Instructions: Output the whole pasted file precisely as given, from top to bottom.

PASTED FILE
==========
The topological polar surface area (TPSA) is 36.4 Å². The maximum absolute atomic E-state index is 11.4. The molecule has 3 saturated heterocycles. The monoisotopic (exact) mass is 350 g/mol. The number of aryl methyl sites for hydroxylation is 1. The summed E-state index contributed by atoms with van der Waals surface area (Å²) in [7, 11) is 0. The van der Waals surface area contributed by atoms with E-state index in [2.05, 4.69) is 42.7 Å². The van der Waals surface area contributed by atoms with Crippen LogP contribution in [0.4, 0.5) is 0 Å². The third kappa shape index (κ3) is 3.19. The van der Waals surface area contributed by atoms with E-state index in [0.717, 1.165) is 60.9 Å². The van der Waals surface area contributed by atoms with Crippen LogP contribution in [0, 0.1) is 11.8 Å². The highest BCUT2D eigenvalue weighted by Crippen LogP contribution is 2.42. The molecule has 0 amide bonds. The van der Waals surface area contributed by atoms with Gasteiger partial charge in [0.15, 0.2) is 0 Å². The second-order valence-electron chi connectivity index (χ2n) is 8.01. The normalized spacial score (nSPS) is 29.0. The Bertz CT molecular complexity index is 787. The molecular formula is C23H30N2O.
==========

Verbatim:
The topological polar surface area (TPSA) is 36.4 Å². The maximum absolute atomic E-state index is 11.4. The molecule has 3 saturated heterocycles. The monoisotopic (exact) mass is 350 g/mol. The number of aryl methyl sites for hydroxylation is 1. The summed E-state index contributed by atoms with van der Waals surface area (Å²) in [7, 11) is 0. The van der Waals surface area contributed by atoms with E-state index in [2.05, 4.69) is 42.7 Å². The van der Waals surface area contributed by atoms with Crippen LogP contribution in [0.4, 0.5) is 0 Å². The third kappa shape index (κ3) is 3.19. The van der Waals surface area contributed by atoms with E-state index in [0.717, 1.165) is 60.9 Å². The van der Waals surface area contributed by atoms with Crippen LogP contribution in [0, 0.1) is 11.8 Å². The highest BCUT2D eigenvalue weighted by Crippen LogP contribution is 2.42. The molecule has 0 amide bonds. The van der Waals surface area contributed by atoms with Gasteiger partial charge in [0.15, 0.2) is 0 Å². The second-order valence-electron chi connectivity index (χ2n) is 8.01. The normalized spacial score (nSPS) is 29.0. The Bertz CT molecular complexity index is 787. The molecular formula is C23H30N2O.